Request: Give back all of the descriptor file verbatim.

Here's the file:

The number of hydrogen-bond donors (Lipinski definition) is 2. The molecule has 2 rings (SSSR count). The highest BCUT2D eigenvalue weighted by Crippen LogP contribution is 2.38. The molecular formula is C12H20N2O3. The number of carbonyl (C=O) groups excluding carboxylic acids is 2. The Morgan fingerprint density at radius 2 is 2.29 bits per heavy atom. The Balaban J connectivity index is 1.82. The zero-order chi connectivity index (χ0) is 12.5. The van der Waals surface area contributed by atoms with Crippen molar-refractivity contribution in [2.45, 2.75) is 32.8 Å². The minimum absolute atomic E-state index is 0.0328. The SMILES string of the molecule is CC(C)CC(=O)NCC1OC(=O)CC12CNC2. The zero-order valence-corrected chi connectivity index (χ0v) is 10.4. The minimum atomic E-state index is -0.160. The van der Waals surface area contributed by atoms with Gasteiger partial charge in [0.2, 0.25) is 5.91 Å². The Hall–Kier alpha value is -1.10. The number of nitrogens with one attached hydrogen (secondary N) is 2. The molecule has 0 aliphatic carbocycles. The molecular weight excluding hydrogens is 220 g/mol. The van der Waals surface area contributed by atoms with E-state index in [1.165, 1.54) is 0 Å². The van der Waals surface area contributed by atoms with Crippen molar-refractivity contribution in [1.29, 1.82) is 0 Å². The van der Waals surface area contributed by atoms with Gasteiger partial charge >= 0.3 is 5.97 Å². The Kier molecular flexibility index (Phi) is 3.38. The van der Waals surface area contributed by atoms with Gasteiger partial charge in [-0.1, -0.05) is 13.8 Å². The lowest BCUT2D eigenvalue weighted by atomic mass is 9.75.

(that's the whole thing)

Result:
The number of hydrogen-bond donors (Lipinski definition) is 2. The molecule has 2 rings (SSSR count). The highest BCUT2D eigenvalue weighted by Crippen LogP contribution is 2.38. The molecular formula is C12H20N2O3. The number of carbonyl (C=O) groups excluding carboxylic acids is 2. The Morgan fingerprint density at radius 2 is 2.29 bits per heavy atom. The Balaban J connectivity index is 1.82. The zero-order chi connectivity index (χ0) is 12.5. The van der Waals surface area contributed by atoms with Crippen molar-refractivity contribution in [2.45, 2.75) is 32.8 Å². The minimum absolute atomic E-state index is 0.0328. The SMILES string of the molecule is CC(C)CC(=O)NCC1OC(=O)CC12CNC2. The zero-order valence-corrected chi connectivity index (χ0v) is 10.4. The minimum atomic E-state index is -0.160. The van der Waals surface area contributed by atoms with Gasteiger partial charge in [0.2, 0.25) is 5.91 Å². The Hall–Kier alpha value is -1.10. The number of nitrogens with one attached hydrogen (secondary N) is 2. The molecule has 0 aliphatic carbocycles. The molecular weight excluding hydrogens is 220 g/mol. The van der Waals surface area contributed by atoms with E-state index in [1.165, 1.54) is 0 Å². The van der Waals surface area contributed by atoms with Crippen molar-refractivity contribution in [1.29, 1.82) is 0 Å². The van der Waals surface area contributed by atoms with Gasteiger partial charge >= 0.3 is 5.97 Å². The Kier molecular flexibility index (Phi) is 3.38. The van der Waals surface area contributed by atoms with Gasteiger partial charge in [-0.1, -0.05) is 13.8 Å². The lowest BCUT2D eigenvalue weighted by atomic mass is 9.75.